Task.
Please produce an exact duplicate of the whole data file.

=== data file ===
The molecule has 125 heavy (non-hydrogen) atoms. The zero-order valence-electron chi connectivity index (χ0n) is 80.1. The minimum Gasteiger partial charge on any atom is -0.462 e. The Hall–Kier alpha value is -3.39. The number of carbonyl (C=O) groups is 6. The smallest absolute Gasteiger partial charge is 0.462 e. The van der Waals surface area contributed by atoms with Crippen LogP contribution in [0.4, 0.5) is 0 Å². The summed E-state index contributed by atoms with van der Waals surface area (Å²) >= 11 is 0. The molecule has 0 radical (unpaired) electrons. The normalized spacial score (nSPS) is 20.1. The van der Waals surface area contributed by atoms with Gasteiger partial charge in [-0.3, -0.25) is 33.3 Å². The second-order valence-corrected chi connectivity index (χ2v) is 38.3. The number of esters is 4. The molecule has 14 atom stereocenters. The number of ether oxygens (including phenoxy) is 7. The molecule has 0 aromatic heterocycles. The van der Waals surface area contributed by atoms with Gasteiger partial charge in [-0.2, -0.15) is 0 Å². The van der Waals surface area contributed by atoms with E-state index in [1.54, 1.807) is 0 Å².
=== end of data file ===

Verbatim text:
The molecule has 125 heavy (non-hydrogen) atoms. The zero-order valence-electron chi connectivity index (χ0n) is 80.1. The minimum Gasteiger partial charge on any atom is -0.462 e. The Hall–Kier alpha value is -3.39. The number of carbonyl (C=O) groups is 6. The smallest absolute Gasteiger partial charge is 0.462 e. The van der Waals surface area contributed by atoms with Crippen LogP contribution in [0.4, 0.5) is 0 Å². The summed E-state index contributed by atoms with van der Waals surface area (Å²) >= 11 is 0. The molecule has 0 radical (unpaired) electrons. The normalized spacial score (nSPS) is 20.1. The van der Waals surface area contributed by atoms with Gasteiger partial charge in [-0.3, -0.25) is 33.3 Å². The second-order valence-corrected chi connectivity index (χ2v) is 38.3. The number of esters is 4. The molecule has 14 atom stereocenters. The number of ether oxygens (including phenoxy) is 7. The molecule has 0 aromatic heterocycles. The van der Waals surface area contributed by atoms with Gasteiger partial charge in [-0.2, -0.15) is 0 Å². The van der Waals surface area contributed by atoms with E-state index in [1.54, 1.807) is 0 Å².